For the first time in four years because of the pandemic shutdown two years ago, veterans including those from Fallon convened March 15 at the Nevada State Library, Archives and Public Records building to be recognized for their service and to honor a comrade who died last year.
The Nevada National Guard and Nevada Department of Veterans Services sponsored Veterans and Military Day at the Legislature.
"First of all, it is the right thing to do to never forget and always remember those who served or continue to serve,” said Maj. Gen. Ondra Berry, adjutant general for Nevada. “You cannot have a great country without your veterans. The history of America begins and continues because of the military. Today is one of those moments in time we step aside and say, ‘thank you for your service.’ It brings pride back to those who served and that it meant something.”
Although it was a time for veterans to network and see old friends, the veteran community remembered Anthony “Tony” Yarbrough. Gov. Joe Lombardo, who served in the U.S. Army, Nevada Army National Guard and U.S. Army Reserve, signed a proclamation that was read by Fred Wagar, director of the Nevada Department of Veterans Services.
Tony Yarbrough’s son Mark and his wife accompanied the governor to a table where he signed the proclamation.
Wagar said Yarbrough served in the U.S. Navy and achieved the rank of chief petty officer before retiring. Wagar said Yarbrough founded the United Veterans Legislative Council to serve his fellow veterans and families. Furthermore, Wagar said Yarbrough ensured veterans and military families had a strong, unified voice at the Legislature.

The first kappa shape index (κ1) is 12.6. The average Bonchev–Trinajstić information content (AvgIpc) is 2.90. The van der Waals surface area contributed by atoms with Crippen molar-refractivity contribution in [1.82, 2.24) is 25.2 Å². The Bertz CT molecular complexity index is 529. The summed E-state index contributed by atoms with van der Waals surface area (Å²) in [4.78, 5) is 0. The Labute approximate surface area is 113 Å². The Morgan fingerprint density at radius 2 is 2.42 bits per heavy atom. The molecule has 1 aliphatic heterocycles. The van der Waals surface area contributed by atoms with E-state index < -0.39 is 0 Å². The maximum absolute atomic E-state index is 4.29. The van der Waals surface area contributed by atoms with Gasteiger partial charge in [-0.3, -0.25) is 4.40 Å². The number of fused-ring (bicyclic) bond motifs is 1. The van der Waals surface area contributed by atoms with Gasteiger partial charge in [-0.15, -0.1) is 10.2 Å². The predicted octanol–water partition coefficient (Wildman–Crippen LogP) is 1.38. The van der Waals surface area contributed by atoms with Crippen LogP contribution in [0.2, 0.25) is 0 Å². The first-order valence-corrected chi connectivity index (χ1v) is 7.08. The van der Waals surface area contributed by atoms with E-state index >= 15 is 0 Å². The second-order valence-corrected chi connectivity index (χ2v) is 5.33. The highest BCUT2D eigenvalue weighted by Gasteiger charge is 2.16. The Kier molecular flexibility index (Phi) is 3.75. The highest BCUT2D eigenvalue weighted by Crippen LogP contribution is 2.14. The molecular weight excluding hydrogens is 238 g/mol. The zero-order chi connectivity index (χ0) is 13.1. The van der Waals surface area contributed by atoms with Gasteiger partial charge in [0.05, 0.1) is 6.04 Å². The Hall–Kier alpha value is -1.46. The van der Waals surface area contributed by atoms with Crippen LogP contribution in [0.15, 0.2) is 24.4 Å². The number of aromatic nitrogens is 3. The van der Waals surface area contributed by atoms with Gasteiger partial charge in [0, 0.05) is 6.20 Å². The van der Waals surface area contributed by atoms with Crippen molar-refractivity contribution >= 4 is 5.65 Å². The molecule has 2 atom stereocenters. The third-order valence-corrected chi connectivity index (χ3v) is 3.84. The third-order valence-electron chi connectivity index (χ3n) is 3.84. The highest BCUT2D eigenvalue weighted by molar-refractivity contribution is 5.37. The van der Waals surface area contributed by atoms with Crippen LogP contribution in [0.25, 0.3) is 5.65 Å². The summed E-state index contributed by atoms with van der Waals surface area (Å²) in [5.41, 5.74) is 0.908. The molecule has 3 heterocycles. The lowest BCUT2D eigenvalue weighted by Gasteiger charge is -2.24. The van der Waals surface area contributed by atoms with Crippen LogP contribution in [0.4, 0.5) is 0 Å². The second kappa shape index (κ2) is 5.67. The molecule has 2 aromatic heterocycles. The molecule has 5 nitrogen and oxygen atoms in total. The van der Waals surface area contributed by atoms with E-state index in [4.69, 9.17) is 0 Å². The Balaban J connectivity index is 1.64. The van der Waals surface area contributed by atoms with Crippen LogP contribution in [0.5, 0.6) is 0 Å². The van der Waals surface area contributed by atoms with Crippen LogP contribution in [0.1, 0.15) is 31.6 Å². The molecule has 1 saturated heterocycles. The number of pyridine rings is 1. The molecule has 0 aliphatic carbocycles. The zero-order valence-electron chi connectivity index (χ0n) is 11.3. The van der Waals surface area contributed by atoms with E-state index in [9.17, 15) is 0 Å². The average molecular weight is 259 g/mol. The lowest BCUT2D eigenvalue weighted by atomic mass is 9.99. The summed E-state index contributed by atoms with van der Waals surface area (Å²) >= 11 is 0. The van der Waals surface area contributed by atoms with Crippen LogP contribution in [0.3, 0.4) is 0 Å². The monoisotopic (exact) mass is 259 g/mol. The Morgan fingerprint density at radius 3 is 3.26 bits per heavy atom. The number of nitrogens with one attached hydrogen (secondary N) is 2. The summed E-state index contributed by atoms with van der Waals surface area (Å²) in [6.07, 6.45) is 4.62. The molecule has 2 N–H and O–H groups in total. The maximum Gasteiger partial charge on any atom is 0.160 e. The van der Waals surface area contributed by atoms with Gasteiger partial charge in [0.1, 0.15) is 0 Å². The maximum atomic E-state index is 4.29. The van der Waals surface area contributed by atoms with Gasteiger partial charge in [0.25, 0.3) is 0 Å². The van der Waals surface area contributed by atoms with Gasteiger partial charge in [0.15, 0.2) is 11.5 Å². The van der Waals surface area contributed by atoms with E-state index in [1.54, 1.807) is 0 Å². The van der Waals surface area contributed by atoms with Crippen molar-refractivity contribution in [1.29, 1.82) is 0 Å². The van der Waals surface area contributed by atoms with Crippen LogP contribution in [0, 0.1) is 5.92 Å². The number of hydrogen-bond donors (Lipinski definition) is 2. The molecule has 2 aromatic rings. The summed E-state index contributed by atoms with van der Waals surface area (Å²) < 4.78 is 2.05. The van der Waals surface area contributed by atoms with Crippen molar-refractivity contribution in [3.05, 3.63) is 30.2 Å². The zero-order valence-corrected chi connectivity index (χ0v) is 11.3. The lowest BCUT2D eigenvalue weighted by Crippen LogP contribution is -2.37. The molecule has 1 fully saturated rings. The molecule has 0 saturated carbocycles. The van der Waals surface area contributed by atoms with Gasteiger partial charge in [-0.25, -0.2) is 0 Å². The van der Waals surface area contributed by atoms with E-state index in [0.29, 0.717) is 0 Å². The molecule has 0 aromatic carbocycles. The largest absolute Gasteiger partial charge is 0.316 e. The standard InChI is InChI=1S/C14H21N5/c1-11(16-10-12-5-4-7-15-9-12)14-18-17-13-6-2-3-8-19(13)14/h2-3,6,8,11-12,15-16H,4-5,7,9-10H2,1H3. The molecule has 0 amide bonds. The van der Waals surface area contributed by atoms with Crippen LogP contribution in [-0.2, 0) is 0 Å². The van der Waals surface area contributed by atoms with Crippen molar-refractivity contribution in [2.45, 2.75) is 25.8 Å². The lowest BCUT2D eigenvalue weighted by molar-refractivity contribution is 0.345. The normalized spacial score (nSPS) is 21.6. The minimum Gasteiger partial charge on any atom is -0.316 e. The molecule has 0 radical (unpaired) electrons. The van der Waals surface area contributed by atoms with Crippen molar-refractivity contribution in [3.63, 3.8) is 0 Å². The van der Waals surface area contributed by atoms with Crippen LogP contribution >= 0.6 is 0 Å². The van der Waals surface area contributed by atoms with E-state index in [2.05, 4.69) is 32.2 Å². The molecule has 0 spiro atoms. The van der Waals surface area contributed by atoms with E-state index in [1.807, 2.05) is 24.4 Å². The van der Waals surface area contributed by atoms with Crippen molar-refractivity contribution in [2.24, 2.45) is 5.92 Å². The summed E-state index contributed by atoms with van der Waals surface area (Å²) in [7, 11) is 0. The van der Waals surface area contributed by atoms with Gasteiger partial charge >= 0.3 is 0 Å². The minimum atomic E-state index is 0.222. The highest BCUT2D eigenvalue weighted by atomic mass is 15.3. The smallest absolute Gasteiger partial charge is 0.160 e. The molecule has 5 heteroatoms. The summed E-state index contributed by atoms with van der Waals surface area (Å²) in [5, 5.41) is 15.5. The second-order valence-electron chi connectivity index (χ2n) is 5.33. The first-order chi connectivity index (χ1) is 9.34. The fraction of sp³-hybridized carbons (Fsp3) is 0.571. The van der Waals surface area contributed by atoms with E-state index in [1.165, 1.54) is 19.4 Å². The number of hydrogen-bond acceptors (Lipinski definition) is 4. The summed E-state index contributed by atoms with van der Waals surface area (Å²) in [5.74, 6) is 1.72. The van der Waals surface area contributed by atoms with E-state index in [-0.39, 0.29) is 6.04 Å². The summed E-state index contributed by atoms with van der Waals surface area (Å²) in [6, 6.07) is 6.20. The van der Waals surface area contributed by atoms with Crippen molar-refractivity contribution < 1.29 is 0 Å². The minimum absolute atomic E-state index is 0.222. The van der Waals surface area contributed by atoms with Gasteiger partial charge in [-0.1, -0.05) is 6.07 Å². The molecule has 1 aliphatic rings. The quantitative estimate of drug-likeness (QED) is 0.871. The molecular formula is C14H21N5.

Before signing the proclamation, Lombardo recognized Yarbrough in his opening remarks.
“For those who had the benefit of knowing Tony, he was the founder of the United Veterans Legislative Council or ULVC,” Lombardo said. “This year for the first time in a decade, Tony will not be part of the legislative council.”
Lombardo recognized Army veterans Andy LePeilbet, a Vietnam War veteran, who is leading the ULVC during this session.
Lombardo also acknowledged March as Women’s History Month and the contributions made by women in the military. He then noted this year is the 50th anniversary when combat operations began to wind down in Vietnam.
Senate Majority Leader Nicole Cannizzaro and Assembly Speaker Steve Yeager offered introductory remarks.
Cannizzaro, who is the first female Senate leader in the history of the Legislature, represents a district northwest Las Vegas. She said it was humbling to speak before the veterans and military community, and she said it was important to support veterans.
Yeager, also from Las Vegas, said he comes from a military family. His grandfather served during World War II and received the Purple Heart, his stepfather is a Vietnam War veteran, and a brother recently retired from the Marine Corps as a major.
In addition to the presentation, various veterans groups set up tables to distribute information on their programs and the NDVS also recognized Veterans of the Month and Veteran Supporters of the Month.
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